But too often, the U.S. didn’t help itself, allowing Germany to make the most of its luck. On all three goals, the U.S. pressure just outside the box was lacking. Someone, anyone, needed to deliver a tackle that was going to defuse the situation. All of this left the U.S. back line in difficult situations.
“It was kind of like seeing a train wreck coming, but you couldn’t quite move from it,” defender Chris Richards said. “That’s kind of what it felt like at some points.”
He added about Germany: “When they’re on the ball and they have 20, 30 yards [of space], it’s a tough team to play against.”
All of this pointed to how much the U.S. is missing Adams. Saturday’s game wasn’t the first time that the U.S. has had to do without the AFC Bournemouth midfielder. The Americans claimed the Concacaf Nations League title despite him being absent, but Germany is the kind of opponent to punish mistakes more ruthlessly than Mexico or Canada, and the tenacity in midfield that was missing on Saturday is precisely the kind Adams provides.
It seems unlikely Adams would have missed tackles with the same regularity that the U.S. did on this day and with him on the shelf for the foreseeable future, it’s up to Berhalter to find a way forward. There doesn’t appear to be any easy answers.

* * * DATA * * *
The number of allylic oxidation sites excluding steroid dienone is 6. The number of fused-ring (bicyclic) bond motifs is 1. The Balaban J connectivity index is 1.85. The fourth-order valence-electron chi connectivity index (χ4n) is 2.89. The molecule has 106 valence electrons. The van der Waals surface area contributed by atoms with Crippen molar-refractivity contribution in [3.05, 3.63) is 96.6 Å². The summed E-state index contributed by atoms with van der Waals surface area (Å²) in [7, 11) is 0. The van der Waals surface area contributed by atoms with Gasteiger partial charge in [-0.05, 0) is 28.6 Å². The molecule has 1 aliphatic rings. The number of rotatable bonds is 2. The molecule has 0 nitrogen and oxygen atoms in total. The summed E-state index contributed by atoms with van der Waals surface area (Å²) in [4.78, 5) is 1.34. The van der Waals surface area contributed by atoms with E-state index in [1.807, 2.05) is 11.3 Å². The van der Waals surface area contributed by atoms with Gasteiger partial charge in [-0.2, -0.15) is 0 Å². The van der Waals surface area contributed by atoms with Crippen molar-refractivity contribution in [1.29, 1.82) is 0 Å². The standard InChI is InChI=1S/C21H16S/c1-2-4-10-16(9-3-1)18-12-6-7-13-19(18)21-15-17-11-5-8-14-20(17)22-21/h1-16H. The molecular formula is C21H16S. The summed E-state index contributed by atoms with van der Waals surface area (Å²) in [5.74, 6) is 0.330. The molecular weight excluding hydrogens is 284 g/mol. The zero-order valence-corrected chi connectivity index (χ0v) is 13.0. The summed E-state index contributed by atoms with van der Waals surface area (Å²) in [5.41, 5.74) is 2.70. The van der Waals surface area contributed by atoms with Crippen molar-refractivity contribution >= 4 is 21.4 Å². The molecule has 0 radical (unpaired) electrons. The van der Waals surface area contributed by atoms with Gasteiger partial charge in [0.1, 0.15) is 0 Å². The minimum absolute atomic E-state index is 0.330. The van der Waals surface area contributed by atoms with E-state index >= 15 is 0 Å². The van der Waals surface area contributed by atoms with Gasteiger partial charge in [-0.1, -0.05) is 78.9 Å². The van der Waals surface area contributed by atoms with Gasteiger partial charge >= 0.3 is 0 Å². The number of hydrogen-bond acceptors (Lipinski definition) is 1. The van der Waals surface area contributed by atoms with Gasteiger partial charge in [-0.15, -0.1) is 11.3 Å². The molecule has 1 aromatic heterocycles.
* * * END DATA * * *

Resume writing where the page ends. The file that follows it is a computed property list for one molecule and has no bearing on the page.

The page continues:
Berhalter: Performance vs. Germany should give USMNT confidence
Gregg Berhalter explains what the USMNT can take from their 3-1 loss to Germany.
There were lessons to be had on the attacking side as well though they were tougher to spot, especially given the wow factor of Pulisic’s goal. The U.S. created some transition opportunities of their own in the first half, with Timothy Weah taking the chance to showcase his speed on more than one occasion. Germany was certainly left to scramble a few times in order to keep the U.S. at bay, and Pulisic had one goal called back for a dubious offside call. (A penalty appeal from Pulisic that was denied seemed more legit.)
The U.S. cause was aided significantly by having Giovanni Reyna back in the lineup. In this calendar year, the U.S. has looked the most fluid when Reyna has been on the field, especially when he plays more centrally. Reyna did float around the field a bit, but he was involved often enough in his 45 minutes of action to give some hope that the U.S. can trouble the world’s better teams.
All that said, the U.S. was still missing some precision in the final third, which remains one of this team’s biggest weaknesses and is a big reason why it hasn’t yet moved closer to the world’s elite. Not for the first time, centering passes were just a bit behind their intended targets, or just a bit too high. The USMNT’s out-of-sync attack reflected in their stats: their xG from open play in Saturday’s match was 0.09, the lowest such mark in any game under Berhalter. As dangerous as the U.S. was at times, it absolutely has to get shots off.
Is Germany an excellent team? You bet. But the chances were there for the U.S. and it didn’t take advantage of its at times excellent approach work.
“[There’s] still a lot of things that we can do better. A lot of things we improve on,” Ream added. “A lot of things to work on to be able to compete for 90 minutes, not just for 45.”
The U.S. will get a chance to show that on Tuesday against Ghana in Nashville.